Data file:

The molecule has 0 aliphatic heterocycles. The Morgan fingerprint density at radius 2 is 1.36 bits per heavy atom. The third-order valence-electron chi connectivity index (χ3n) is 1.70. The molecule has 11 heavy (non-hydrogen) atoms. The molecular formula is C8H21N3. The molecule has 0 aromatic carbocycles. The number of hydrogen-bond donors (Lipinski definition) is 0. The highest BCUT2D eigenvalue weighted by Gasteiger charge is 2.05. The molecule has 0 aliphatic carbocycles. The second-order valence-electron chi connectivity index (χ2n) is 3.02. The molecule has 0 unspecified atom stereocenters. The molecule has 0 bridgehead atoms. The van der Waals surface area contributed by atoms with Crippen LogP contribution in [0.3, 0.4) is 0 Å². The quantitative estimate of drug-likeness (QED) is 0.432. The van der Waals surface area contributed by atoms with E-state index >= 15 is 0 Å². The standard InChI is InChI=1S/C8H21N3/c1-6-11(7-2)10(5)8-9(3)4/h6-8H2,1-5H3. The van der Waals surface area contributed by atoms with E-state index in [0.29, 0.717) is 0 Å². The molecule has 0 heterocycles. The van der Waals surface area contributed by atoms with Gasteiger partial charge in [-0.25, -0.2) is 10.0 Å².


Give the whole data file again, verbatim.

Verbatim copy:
The molecule has 0 aliphatic heterocycles. The Morgan fingerprint density at radius 2 is 1.36 bits per heavy atom. The third-order valence-electron chi connectivity index (χ3n) is 1.70. The molecule has 11 heavy (non-hydrogen) atoms. The molecular formula is C8H21N3. The molecule has 0 aromatic carbocycles. The number of hydrogen-bond donors (Lipinski definition) is 0. The highest BCUT2D eigenvalue weighted by Gasteiger charge is 2.05. The molecule has 0 aliphatic carbocycles. The second-order valence-electron chi connectivity index (χ2n) is 3.02. The molecule has 0 unspecified atom stereocenters. The molecule has 0 bridgehead atoms. The van der Waals surface area contributed by atoms with Crippen LogP contribution in [0.3, 0.4) is 0 Å². The quantitative estimate of drug-likeness (QED) is 0.432. The van der Waals surface area contributed by atoms with E-state index >= 15 is 0 Å². The standard InChI is InChI=1S/C8H21N3/c1-6-11(7-2)10(5)8-9(3)4/h6-8H2,1-5H3. The van der Waals surface area contributed by atoms with E-state index in [0.29, 0.717) is 0 Å². The molecule has 0 heterocycles. The van der Waals surface area contributed by atoms with Gasteiger partial charge in [-0.25, -0.2) is 10.0 Å².